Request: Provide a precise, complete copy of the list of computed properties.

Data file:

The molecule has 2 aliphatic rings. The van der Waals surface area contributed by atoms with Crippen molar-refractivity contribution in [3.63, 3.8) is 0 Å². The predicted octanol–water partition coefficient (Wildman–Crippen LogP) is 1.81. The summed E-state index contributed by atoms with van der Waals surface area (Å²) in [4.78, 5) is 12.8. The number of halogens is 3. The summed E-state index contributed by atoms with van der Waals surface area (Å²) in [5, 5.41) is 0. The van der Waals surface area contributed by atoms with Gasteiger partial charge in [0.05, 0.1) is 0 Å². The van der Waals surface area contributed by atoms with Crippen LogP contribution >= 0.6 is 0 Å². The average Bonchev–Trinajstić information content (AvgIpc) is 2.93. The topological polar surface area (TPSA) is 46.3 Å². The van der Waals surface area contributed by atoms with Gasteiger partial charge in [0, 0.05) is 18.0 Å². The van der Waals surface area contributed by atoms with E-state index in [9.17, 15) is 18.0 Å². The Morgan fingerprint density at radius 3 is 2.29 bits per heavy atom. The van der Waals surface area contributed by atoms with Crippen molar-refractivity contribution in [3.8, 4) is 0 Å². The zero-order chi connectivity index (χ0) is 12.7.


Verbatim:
The molecule has 2 aliphatic rings. The van der Waals surface area contributed by atoms with Crippen molar-refractivity contribution in [3.63, 3.8) is 0 Å². The predicted octanol–water partition coefficient (Wildman–Crippen LogP) is 1.81. The summed E-state index contributed by atoms with van der Waals surface area (Å²) in [4.78, 5) is 12.8. The number of halogens is 3. The summed E-state index contributed by atoms with van der Waals surface area (Å²) in [5, 5.41) is 0. The van der Waals surface area contributed by atoms with Gasteiger partial charge in [0.05, 0.1) is 0 Å². The van der Waals surface area contributed by atoms with Crippen LogP contribution >= 0.6 is 0 Å². The average Bonchev–Trinajstić information content (AvgIpc) is 2.93. The topological polar surface area (TPSA) is 46.3 Å². The van der Waals surface area contributed by atoms with Gasteiger partial charge in [0, 0.05) is 18.0 Å². The van der Waals surface area contributed by atoms with E-state index in [9.17, 15) is 18.0 Å². The Morgan fingerprint density at radius 3 is 2.29 bits per heavy atom. The van der Waals surface area contributed by atoms with Crippen molar-refractivity contribution in [3.8, 4) is 0 Å². The zero-order chi connectivity index (χ0) is 12.7.